Case: “The free-jazz” (self-explanatory).
Ground: Gator clippy again, but in a significantly less intelligent configuration this time.
Result: You know, this is pretty impressive given the conditions I put it in. There’s some vertical texture that I’m going to guess is some sort of high-frequency noise. I know this PSU well, and I’ve seen it perform better, but I’m also no stranger to this texture. Honestly, I’m not that mad at this. It’s random and subtle enough that it creates a nice pencil or charcoal effect.
Configuration 3 “The Bouge”
PSU: A Malekko Power EuroRack Power Supply & Distribution Bus, fed by the RECOMMENDED DC POWER BRICK: CINCON ELECTRONICS, TRH100A120 (I copied and pasted the all-caps thing from the Malekko site — I think all the capital letters are meant to indicate to us that the Cincon is made from some sort of special weapons-grade Chineseum). From what I understand, the Malekko seems to be the standard Eurorack video synthesis supply. It uses a switching DC brick *cough*blasphemy*cough* to drive linear regulators. “Utilizing a unique power architecture with switching power supplies cascaded to two pairs of linear regulators, it is designed for low noise and stability“.
Distribution: Integrated into the Malekko PSU. “With separate regulator pairs per output section, noisier modules can be isolated from the rest of your rig.” I’m not sure I like the insinuation that some of my modules are noisy, but ok.
Case: This has been my travel case for a little while now. It’s an old camera case that’s been reinforced with an aluminum frame, then drilled and tapped for vector rails. The Malekko has been installed in the case according to the manufacturers instructions.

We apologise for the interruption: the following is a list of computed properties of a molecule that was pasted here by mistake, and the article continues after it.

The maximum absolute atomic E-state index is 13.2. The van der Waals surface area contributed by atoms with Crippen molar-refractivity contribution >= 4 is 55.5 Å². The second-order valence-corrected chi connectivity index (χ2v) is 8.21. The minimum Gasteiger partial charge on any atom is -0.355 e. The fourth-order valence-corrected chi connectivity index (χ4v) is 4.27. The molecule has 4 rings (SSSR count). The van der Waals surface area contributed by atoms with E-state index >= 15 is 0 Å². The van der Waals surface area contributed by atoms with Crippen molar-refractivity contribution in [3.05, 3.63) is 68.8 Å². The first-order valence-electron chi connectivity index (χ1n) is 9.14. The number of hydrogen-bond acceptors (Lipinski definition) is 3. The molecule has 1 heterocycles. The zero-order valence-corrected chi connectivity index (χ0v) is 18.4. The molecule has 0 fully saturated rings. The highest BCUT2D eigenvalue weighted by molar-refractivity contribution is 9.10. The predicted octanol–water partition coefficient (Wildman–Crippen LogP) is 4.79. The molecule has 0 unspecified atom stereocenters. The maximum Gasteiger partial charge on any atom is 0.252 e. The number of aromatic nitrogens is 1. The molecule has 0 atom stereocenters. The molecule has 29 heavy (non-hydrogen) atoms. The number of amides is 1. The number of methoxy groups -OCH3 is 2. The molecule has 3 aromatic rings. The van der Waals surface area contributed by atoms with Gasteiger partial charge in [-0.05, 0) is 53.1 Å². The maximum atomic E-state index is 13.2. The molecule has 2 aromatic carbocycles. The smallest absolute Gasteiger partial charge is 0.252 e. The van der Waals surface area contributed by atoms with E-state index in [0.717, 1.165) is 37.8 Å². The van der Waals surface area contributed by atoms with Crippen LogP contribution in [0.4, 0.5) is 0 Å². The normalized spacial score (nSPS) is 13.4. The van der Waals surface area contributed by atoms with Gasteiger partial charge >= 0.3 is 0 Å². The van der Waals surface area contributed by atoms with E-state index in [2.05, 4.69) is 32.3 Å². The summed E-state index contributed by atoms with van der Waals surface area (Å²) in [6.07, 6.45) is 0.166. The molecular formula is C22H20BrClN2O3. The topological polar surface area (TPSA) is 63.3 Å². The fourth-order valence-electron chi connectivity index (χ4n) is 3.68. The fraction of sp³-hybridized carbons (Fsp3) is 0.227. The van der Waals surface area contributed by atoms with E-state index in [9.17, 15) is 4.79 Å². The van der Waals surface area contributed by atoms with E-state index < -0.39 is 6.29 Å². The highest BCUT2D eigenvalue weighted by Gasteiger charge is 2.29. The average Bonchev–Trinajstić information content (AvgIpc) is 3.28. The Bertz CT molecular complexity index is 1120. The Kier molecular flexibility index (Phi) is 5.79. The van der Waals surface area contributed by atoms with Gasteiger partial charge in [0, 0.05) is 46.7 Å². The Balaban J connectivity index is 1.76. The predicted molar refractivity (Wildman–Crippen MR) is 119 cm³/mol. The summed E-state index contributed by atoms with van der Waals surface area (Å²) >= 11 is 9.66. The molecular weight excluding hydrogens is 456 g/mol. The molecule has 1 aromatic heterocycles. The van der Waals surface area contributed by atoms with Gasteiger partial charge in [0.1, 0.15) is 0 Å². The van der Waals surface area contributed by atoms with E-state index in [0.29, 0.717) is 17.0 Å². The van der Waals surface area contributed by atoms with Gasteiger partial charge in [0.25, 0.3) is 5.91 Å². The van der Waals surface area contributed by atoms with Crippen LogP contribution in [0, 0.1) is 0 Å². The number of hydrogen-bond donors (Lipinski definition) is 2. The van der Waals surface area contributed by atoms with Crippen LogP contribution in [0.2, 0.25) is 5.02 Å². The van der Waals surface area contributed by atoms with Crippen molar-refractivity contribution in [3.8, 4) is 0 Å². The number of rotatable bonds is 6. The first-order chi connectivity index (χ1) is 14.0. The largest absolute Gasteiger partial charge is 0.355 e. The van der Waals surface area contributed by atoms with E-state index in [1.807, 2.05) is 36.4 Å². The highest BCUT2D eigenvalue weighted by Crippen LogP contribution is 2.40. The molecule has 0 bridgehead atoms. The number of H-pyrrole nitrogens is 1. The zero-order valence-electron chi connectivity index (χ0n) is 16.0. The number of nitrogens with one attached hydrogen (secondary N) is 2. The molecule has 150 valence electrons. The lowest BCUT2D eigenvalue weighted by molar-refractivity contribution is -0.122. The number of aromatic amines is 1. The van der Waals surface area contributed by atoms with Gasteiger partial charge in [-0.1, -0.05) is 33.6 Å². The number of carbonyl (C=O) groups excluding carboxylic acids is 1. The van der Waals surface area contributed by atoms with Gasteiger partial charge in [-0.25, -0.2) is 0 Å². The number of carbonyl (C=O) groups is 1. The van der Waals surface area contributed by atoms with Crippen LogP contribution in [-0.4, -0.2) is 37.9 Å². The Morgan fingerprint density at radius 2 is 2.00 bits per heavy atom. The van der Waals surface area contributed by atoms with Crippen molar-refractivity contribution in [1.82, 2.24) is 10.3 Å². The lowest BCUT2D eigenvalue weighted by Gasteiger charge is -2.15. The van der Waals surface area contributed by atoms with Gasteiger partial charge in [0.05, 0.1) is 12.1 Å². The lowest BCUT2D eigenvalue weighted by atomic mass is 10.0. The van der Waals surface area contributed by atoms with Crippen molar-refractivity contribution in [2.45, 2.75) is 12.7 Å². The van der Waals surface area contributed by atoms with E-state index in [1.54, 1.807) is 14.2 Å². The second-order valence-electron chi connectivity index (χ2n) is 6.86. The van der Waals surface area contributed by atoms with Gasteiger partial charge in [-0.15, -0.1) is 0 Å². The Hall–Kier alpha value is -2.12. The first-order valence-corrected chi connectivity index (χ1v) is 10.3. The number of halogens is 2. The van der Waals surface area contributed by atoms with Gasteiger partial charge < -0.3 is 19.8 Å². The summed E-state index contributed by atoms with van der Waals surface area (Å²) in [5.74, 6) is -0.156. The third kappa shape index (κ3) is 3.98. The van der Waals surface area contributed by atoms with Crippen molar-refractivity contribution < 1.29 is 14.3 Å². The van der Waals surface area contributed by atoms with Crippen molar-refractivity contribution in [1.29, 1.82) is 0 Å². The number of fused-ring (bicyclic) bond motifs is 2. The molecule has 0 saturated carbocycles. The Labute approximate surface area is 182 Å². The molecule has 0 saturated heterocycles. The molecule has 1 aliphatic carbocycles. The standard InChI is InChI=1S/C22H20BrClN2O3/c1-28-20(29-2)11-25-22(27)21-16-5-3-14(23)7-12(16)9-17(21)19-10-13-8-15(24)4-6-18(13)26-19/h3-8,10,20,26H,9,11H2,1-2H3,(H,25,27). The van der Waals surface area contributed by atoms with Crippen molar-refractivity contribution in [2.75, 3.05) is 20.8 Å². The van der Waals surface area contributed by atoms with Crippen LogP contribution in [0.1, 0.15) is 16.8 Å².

Ground: The modules are securely bolted to the rails, which are grounded. The BNC jacks are grounded to the frame and also wired to the PSU with stranded 18AWG. I think this is best-case scenario for grounding.
Result: This is unusable. The best I could get out of it was this paper-towel looking mess, that is unmistakable switching noise. Not impressed. It’s cute as a still I guess, but in action it continuously jitters and scrolls which is totally distracting.
Configuration 4 “The Global Village”
Same setup as #3, but with an old 10-amp power brick I got from eBay to power a bunch of preview monitors for an installation in a bar, where it was left on 24-7 for a few months. Pretty sure this one cost under $20. This is also paper-towelish, but I find the pattern less hideous and it ALSO DOESN’T MOVE ALL OVER THE GODDAMN PLACE. Whatever flavor of switching noise this is (Bounty maybe) is more palatable to me.
Conclusion: I’m tired. As awesome as it is, I’m too tired to keep dragging the Power One beast around, but it will forever be the first choice in the studio. I hope everyone that comes to see me live likes paper-towels. What’s your favorite brand? Ok, for real though, one other thing that bears mentioning: the Malekko seemed oblivious to mains noise. I plugged lights, a fan, a flatscreen TV, computer, and a camera into the same power-strip, and it didn’t skip an absorbent beat. The same can unfortunately not be said for the straight linear supplies, who can be divas about the kind of power they eat. I’d really love a PSU that has the weight and stomach of the Malekko, with the clarity of the Ray Wilson. Is it out there?